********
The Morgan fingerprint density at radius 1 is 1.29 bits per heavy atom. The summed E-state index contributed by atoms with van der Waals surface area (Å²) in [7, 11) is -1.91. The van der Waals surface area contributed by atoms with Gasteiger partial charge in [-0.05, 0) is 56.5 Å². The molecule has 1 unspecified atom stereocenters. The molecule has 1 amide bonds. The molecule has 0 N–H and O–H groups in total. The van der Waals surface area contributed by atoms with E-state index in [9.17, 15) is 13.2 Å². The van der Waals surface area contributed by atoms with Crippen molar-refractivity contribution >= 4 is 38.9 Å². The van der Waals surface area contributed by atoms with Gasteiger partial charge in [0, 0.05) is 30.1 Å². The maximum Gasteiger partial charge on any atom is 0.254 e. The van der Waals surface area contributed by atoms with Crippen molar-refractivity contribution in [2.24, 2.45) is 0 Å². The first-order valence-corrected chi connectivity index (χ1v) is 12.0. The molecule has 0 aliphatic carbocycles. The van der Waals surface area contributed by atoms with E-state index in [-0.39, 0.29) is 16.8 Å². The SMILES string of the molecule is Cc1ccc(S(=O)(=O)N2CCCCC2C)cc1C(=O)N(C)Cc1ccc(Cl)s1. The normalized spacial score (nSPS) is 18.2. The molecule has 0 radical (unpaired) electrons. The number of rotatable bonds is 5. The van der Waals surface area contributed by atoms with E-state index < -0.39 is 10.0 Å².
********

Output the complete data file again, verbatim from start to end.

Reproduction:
The Morgan fingerprint density at radius 1 is 1.29 bits per heavy atom. The summed E-state index contributed by atoms with van der Waals surface area (Å²) in [7, 11) is -1.91. The van der Waals surface area contributed by atoms with Gasteiger partial charge in [-0.05, 0) is 56.5 Å². The molecule has 1 unspecified atom stereocenters. The molecule has 1 amide bonds. The molecule has 0 N–H and O–H groups in total. The van der Waals surface area contributed by atoms with E-state index in [9.17, 15) is 13.2 Å². The van der Waals surface area contributed by atoms with Crippen molar-refractivity contribution >= 4 is 38.9 Å². The van der Waals surface area contributed by atoms with Gasteiger partial charge in [0, 0.05) is 30.1 Å². The maximum Gasteiger partial charge on any atom is 0.254 e. The van der Waals surface area contributed by atoms with Crippen molar-refractivity contribution in [2.24, 2.45) is 0 Å². The first-order valence-corrected chi connectivity index (χ1v) is 12.0. The molecule has 0 aliphatic carbocycles. The van der Waals surface area contributed by atoms with E-state index in [-0.39, 0.29) is 16.8 Å². The SMILES string of the molecule is Cc1ccc(S(=O)(=O)N2CCCCC2C)cc1C(=O)N(C)Cc1ccc(Cl)s1. The normalized spacial score (nSPS) is 18.2. The molecule has 0 radical (unpaired) electrons. The number of rotatable bonds is 5. The van der Waals surface area contributed by atoms with E-state index < -0.39 is 10.0 Å².